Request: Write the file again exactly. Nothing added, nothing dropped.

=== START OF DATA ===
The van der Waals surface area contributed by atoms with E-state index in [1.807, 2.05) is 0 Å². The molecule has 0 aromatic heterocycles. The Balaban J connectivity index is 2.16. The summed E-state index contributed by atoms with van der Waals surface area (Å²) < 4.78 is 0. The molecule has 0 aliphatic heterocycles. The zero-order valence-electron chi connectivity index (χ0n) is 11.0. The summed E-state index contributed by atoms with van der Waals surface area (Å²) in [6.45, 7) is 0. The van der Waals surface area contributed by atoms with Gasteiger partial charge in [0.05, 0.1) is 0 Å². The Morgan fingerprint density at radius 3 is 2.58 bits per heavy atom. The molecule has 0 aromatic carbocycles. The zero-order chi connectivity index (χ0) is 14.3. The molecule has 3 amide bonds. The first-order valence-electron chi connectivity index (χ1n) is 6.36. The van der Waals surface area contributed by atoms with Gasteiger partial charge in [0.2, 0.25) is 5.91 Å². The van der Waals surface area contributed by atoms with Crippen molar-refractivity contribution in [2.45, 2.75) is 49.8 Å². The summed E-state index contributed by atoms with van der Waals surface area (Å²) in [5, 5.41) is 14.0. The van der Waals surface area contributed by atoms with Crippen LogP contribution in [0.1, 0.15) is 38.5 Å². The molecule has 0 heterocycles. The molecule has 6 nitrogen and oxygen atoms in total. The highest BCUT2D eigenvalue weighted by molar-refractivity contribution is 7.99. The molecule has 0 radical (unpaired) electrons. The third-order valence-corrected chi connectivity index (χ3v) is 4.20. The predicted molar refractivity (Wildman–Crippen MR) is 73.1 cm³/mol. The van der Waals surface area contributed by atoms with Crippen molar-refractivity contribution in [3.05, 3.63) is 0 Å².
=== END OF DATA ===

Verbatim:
The van der Waals surface area contributed by atoms with E-state index in [1.807, 2.05) is 0 Å². The molecule has 0 aromatic heterocycles. The Balaban J connectivity index is 2.16. The summed E-state index contributed by atoms with van der Waals surface area (Å²) < 4.78 is 0. The molecule has 0 aliphatic heterocycles. The zero-order valence-electron chi connectivity index (χ0n) is 11.0. The summed E-state index contributed by atoms with van der Waals surface area (Å²) in [6.45, 7) is 0. The van der Waals surface area contributed by atoms with Gasteiger partial charge in [0.05, 0.1) is 0 Å². The Morgan fingerprint density at radius 3 is 2.58 bits per heavy atom. The molecule has 0 aromatic carbocycles. The zero-order chi connectivity index (χ0) is 14.3. The molecule has 3 amide bonds. The first-order valence-electron chi connectivity index (χ1n) is 6.36. The van der Waals surface area contributed by atoms with Gasteiger partial charge in [0.2, 0.25) is 5.91 Å². The van der Waals surface area contributed by atoms with Crippen molar-refractivity contribution in [2.45, 2.75) is 49.8 Å². The summed E-state index contributed by atoms with van der Waals surface area (Å²) in [5, 5.41) is 14.0. The van der Waals surface area contributed by atoms with Crippen LogP contribution in [0.1, 0.15) is 38.5 Å². The molecule has 0 heterocycles. The molecule has 6 nitrogen and oxygen atoms in total. The highest BCUT2D eigenvalue weighted by molar-refractivity contribution is 7.99. The molecule has 0 radical (unpaired) electrons. The third-order valence-corrected chi connectivity index (χ3v) is 4.20. The predicted molar refractivity (Wildman–Crippen MR) is 73.1 cm³/mol. The van der Waals surface area contributed by atoms with Crippen molar-refractivity contribution in [3.05, 3.63) is 0 Å².